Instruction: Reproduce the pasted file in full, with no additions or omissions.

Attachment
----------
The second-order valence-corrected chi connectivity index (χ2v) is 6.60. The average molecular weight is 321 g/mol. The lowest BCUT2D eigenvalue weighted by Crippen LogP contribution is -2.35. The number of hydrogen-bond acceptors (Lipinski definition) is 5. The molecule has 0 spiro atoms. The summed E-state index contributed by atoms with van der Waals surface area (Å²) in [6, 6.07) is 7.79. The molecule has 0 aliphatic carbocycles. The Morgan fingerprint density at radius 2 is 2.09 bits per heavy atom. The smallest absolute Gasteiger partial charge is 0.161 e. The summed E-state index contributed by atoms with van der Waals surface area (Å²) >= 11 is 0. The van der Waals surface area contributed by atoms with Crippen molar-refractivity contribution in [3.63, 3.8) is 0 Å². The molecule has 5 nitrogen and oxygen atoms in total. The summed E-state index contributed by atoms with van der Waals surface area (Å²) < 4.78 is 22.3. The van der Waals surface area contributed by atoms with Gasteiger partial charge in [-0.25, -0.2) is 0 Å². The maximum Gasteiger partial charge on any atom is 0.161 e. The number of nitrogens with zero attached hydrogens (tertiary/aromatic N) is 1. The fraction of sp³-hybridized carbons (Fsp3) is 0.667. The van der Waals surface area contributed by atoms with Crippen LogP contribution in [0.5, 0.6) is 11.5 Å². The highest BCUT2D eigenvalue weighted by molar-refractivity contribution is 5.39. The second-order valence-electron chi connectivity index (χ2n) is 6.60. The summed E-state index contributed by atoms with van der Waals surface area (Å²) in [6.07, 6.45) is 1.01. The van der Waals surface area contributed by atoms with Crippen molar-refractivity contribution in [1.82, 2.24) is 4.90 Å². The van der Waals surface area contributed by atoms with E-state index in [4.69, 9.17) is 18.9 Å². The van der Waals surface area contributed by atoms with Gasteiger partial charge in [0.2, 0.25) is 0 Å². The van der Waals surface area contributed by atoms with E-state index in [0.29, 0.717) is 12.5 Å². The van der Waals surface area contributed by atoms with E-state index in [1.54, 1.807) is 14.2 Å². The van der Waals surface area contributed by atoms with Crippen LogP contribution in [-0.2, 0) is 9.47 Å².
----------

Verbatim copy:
The second-order valence-corrected chi connectivity index (χ2v) is 6.60. The average molecular weight is 321 g/mol. The lowest BCUT2D eigenvalue weighted by Crippen LogP contribution is -2.35. The number of hydrogen-bond acceptors (Lipinski definition) is 5. The molecule has 0 spiro atoms. The summed E-state index contributed by atoms with van der Waals surface area (Å²) in [6, 6.07) is 7.79. The molecule has 0 aliphatic carbocycles. The Morgan fingerprint density at radius 2 is 2.09 bits per heavy atom. The smallest absolute Gasteiger partial charge is 0.161 e. The summed E-state index contributed by atoms with van der Waals surface area (Å²) >= 11 is 0. The van der Waals surface area contributed by atoms with Crippen molar-refractivity contribution in [3.63, 3.8) is 0 Å². The molecule has 5 nitrogen and oxygen atoms in total. The summed E-state index contributed by atoms with van der Waals surface area (Å²) < 4.78 is 22.3. The van der Waals surface area contributed by atoms with Gasteiger partial charge in [-0.25, -0.2) is 0 Å². The maximum Gasteiger partial charge on any atom is 0.161 e. The number of nitrogens with zero attached hydrogens (tertiary/aromatic N) is 1. The fraction of sp³-hybridized carbons (Fsp3) is 0.667. The van der Waals surface area contributed by atoms with Crippen LogP contribution in [0.5, 0.6) is 11.5 Å². The highest BCUT2D eigenvalue weighted by molar-refractivity contribution is 5.39. The second-order valence-electron chi connectivity index (χ2n) is 6.60. The summed E-state index contributed by atoms with van der Waals surface area (Å²) in [6.07, 6.45) is 1.01. The van der Waals surface area contributed by atoms with Crippen molar-refractivity contribution in [1.82, 2.24) is 4.90 Å². The van der Waals surface area contributed by atoms with E-state index in [4.69, 9.17) is 18.9 Å². The van der Waals surface area contributed by atoms with Gasteiger partial charge in [0.2, 0.25) is 0 Å². The van der Waals surface area contributed by atoms with E-state index in [0.29, 0.717) is 12.5 Å². The van der Waals surface area contributed by atoms with E-state index in [1.54, 1.807) is 14.2 Å². The van der Waals surface area contributed by atoms with Crippen LogP contribution in [-0.2, 0) is 9.47 Å².